|To Puno by Bus, "First Class"||1 | 2 | 3|
|First Class Bussing|
PUNO, PERU — In this part of the world, $30 US is a lot of money for a bus ride. Most hotels don't even cost that much for a night. But for the ride from Cusco to Puno, it's quite an investment. The entire trip is only 9 hours — the alternative of taking a train is 11 hours, and the extremely narrow tracks make for a very turbulent ride, as we witnessed on our way to Machu Picchu. Like the train, you get free tea and coffee, lunch, and a bus that doesn't have to wait to be full in order to depart. But unlike the train, you get a bilingual guide, and actually stop and get out at a few interesting places along the way. These are lesser-known sites, and rarely visited too, so it's a great way to ditch the crowds along the Inca Trail or in Sacred Valley. (You also get a toasty blanket, which is really nice when you start getting up to 4000 meters above sea level.)
One downside, which I discovered as the bus set out from the Cusco terminal, was that the already expensive ticket price did not include the entrance fees for the places we'd be visiting. This would have irked me considerably, were it not for the fact that they all added up to a mere 13 soles per person (about $4), and Peru is — reputedly — good at ensuring all that money goes toward preservation and restoration of the sites. Besides, even if just one or two of the places are interesting by themselves, it's a worthwhile contribution.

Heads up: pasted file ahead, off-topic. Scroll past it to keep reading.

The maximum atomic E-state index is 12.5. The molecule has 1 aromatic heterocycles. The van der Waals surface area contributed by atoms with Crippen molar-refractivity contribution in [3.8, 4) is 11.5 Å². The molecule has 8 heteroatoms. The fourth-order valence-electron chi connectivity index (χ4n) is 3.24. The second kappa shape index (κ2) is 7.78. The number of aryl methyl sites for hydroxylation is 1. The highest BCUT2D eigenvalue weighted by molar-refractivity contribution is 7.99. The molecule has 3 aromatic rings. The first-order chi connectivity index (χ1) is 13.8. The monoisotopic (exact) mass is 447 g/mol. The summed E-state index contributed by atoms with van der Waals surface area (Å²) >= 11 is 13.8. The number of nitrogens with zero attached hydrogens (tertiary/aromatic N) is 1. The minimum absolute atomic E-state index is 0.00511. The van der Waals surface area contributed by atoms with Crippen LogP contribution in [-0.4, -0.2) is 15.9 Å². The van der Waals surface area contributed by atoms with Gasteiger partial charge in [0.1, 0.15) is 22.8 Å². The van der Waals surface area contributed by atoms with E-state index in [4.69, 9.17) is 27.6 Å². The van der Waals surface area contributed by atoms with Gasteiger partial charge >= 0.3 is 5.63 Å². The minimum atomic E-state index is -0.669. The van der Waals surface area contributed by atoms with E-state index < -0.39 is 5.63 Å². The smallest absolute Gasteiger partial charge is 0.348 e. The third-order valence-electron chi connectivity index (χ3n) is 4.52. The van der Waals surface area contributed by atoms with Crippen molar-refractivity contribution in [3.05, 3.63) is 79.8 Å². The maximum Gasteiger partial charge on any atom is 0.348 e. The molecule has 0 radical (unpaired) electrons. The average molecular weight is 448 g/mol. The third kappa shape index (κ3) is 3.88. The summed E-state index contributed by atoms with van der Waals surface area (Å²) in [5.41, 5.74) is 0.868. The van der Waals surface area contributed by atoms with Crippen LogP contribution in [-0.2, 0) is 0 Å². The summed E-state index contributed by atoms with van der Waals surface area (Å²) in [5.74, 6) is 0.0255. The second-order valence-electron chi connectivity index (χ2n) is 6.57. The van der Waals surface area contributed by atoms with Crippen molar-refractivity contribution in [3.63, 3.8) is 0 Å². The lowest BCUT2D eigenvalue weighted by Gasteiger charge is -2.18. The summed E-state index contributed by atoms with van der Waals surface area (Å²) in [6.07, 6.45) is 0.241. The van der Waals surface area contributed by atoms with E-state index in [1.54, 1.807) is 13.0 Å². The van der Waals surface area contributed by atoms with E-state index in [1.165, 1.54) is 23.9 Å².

It wasn't long before we were out of town, and driving by the first notable site, the gate to Pikillaqta, a tollway between Puno and Cusco. Since we had purchased a tourist ticket for our Cusco city tour we actually could've seen this one for free...which is probably why we didn't stop and get out.
Our first actual stop was about an hour outside Cusco at Andahuaylillas, a church built in 1572 with ornate altars and sculptures, and, most curiously, murals that included psalm verses translated on the walls into multiple languages: Spanish, Latin, Quechua, and another indigenous language, now extinct. Seeing anything ever written in Quechua was pretty rare, given the Spanish desire to keep things simple and just wipe out their culture. Our guide shared many other interesting facts with us, but the carpeted ceilings distracted me too much to hear anything. (Besides, we were both kind of churched-out at this point on our trip.)
As is customary in Peru, we weren't allowed to take any photographs — with or without flash. They do this so we'll basically be forced to buy their own cheesy, mass-produced postcards, but I refuse to give into this rude habit. It might be one thing if the money from the postcards were going to restorations or renovations of the place in question, but I'm sure it doesn't...and there isn't even any work being done here, either. In fact, there aren't even any guides, placards, or services here. Makes you wonder what the three soles even goes to, other than the guard whose sole job seems to be to tell us not to take photos and to then later sell us a postcard.